Independent consultants have in a study commissioned by Botswana Institute for Development Analysis (BIDPA) come up with startling recommendations, in the event of depletion of diamond resources in Botswana.
Consultants, Rob Davies and Dirk van Seventer posit that indeed “Diamonds will one day run out not necessarily physically but will be more costly to mine not sure when, but around late 2020s.”
The study titled Life after Diamonds: The Economy Wide Consequences of Declining Diamond Production in Botswana, is a composite of a wide ranging economic report commissioned by BIDPA for private sector body, Botswana Confederation of Commerce Industry and Manpower (BOCCIM).
They give three possible scenarios showing how the effects of depletion of diamonds will manifest and how they can be mitigated.
“We assume that the decline takes place between 2025 and 2027, although lessons we draw do not depend on this precise timing; here we report that the most significant and permanent decline assuming that by 2027, GDP in diamond mining declines by 75 percent below its 2024 level and remains constant; This decline leads to total GDP of 25 percent in 2028, below what would otherwise have been. Even after diamond production stabilises, the economy declines and ten years after the presumed reduction in diamond production started, GDP is 48 percent below what it would have been.”
The report states that the decline is largely driven by the impact it has on savings and by extension, investment. Non-diamond sectors initially expand slightly when diamonds decline, because of exchange rate effects; they quickly start to slow down and even contract as investment falls back because of lack of resources.
“These effects can be ameliorated by policy responses in the short to medium term,” the report states.
There are two broad policy questions to consider: Possible policy actions before depletion – mitigation or appropriate policy response after depletion – adaptation.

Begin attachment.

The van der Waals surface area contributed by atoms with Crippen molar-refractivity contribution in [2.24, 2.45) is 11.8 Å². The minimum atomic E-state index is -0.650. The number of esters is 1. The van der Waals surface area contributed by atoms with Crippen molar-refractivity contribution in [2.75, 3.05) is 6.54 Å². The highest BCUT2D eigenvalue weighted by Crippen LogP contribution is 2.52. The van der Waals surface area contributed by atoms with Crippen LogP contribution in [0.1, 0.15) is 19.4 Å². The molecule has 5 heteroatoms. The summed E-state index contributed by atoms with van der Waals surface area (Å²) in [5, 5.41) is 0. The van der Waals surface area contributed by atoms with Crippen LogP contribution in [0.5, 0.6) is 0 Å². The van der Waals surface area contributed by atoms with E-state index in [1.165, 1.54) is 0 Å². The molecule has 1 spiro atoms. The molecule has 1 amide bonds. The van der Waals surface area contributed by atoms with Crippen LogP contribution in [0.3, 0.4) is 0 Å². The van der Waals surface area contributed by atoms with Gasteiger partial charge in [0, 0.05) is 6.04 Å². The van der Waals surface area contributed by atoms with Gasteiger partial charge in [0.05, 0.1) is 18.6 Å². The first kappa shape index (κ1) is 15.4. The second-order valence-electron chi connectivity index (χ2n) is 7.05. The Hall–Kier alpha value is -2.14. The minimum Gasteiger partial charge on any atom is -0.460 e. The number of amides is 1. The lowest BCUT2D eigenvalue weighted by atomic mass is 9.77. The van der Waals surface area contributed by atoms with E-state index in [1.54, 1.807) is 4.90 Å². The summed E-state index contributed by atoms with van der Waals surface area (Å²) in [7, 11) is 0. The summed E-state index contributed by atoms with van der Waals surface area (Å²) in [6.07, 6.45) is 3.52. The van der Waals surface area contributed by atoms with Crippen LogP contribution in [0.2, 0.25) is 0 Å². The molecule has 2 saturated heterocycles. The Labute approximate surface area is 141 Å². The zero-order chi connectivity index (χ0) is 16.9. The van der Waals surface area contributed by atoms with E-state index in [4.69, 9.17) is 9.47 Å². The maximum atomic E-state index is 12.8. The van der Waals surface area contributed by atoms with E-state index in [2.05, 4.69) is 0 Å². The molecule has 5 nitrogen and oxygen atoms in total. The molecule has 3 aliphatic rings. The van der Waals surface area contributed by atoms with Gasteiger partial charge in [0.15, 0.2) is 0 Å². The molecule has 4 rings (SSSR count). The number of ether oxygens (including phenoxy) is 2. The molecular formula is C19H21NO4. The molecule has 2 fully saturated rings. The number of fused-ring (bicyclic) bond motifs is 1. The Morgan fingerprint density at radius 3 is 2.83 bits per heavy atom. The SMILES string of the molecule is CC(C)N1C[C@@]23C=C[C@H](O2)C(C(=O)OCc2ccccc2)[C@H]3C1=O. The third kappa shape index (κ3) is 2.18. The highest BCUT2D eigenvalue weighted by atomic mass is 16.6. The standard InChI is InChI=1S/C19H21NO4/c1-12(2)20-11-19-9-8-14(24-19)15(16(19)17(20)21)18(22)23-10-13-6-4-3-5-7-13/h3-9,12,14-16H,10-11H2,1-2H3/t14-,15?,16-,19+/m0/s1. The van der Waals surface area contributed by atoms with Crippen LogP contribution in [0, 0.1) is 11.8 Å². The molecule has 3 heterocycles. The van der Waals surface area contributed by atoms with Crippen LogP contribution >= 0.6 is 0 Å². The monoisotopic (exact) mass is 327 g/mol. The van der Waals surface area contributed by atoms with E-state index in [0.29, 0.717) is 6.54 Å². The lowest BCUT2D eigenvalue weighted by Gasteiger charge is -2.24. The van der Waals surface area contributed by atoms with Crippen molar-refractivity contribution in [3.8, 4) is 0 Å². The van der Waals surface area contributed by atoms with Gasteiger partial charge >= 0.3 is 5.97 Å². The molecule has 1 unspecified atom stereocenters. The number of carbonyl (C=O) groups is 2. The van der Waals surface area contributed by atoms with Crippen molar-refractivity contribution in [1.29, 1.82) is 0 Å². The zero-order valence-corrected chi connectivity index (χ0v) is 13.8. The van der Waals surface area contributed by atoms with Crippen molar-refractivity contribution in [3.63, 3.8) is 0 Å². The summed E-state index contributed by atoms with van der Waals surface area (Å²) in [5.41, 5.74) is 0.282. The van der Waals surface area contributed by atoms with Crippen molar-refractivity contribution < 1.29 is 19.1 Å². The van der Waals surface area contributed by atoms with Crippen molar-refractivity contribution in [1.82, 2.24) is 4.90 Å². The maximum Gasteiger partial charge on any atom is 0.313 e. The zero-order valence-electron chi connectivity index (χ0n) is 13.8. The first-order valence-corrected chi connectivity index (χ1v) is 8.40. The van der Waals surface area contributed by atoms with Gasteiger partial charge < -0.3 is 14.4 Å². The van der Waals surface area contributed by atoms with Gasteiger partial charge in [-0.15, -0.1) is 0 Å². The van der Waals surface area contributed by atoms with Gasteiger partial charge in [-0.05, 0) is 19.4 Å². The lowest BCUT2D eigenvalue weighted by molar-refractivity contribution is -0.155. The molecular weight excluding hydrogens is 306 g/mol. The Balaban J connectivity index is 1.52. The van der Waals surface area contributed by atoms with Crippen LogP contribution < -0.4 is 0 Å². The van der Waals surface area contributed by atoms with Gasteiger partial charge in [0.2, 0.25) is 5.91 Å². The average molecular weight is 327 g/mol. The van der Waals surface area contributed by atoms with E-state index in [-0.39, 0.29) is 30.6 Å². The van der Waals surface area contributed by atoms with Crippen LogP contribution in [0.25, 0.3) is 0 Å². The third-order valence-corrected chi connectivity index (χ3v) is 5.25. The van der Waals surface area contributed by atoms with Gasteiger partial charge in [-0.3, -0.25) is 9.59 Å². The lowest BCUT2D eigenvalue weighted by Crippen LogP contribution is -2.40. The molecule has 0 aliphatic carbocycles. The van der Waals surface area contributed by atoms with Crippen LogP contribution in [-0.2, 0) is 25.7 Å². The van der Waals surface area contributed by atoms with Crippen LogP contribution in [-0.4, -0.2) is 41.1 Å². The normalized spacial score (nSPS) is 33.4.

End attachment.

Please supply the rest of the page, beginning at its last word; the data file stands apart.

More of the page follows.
The consultants suggest a ‘Diamond OPEC’ that requires cooperation among major producers to reduce production by 25 percent – this will raise global revenue by at least 16 percent.
“One mitigation strategy is to get more out of diamonds before they run out; Report estimates elasticity of demand for diamonds (-0.45), suggests scope for raising revenue by reducing output; this not only raises revenue but also defers date of depletion.”
Meanwhile the drafting of Botswana’s National Development Plan 11 (NDP) will be informed by fully fledged economic study commissioned by BIDPA. This study was initiated in the wake of the global economic crisis, in 2009.
BIDPA commissioned some studies for the private sector collective body BOCCIM to assuage the ill-feeling that emanated from subdued economic activity that was sweeping across the globe.
Captains of industry from various public and private institutions, including BOCCIM, Botswana Innovation Hub, eConsult, Statistics Botswana, among others were treated to the revealing finding of the study which was Funded through a US$400,000 (P3,9 million) grant from the African Development Bank.
The central purpose of the study was to give a picture of what would happen in the event of the sudden depletion of mineral resources in Botswana, particularly diamonds.
The study entailed three components: Projections on mineral production, exports and revenue which was conducted by Dr Fichani and Mr. Freeman from the University of Botswana; CGE Modelling of the implications of changes in diamond revenue conducted by Dr. R Davies and Policy Response to the Decline in Revenue by BIDPA’s Professor Roman Grynberg.
Maria Machailo-Ellis told a conference held at Lansmore Hotel last week that the study went on to become a fully fledged policy advisory document that will help to inform major decisions about the economy of the country; “It is just in time for NDP 11,” said Machailo-Ellis, who added that “this study will help us to engage Government from a more informed position.”
Among many findings, the study found that: The private sector is moving to invest in extraction of base and energy metals, including Coal Bed Methane (CBM) but Industrial Policy appears disconnected from the range of developments occurring in the mining sector; economy reformation required a highly paid, highly motivated professional workforce; Botswana’s tax incentives are no longer competitive in relation to the region, requiring transformation;
The study recommends that Botswana reform its tax regime and create tax free Export Processing Zones; to build a new low cost railroad to the coast to monetize the coal and base metal sectors; conduct a selective low interest rate policy for projects of national importance; eliminate barriers increased.
The executive summary of the reports concludes that: “Botswana has a combination of vast potential energy resources and that are emerging as a substantial deposits of base metals. It needs to develop synergies between these resources in line with the sort of policies used in Malaysia, South Africa and other countries to provide strong incentives for firms to locate,” adding that “Botswana no matter how well it manages industrial policy, will always be disadvantaged by virtue of being landlocked but it can compensate investors for that disadvantage by providing electricity, the source of which it has in abundance, by pricing at marginal cost to strategic industries in its Export Processing Zones.”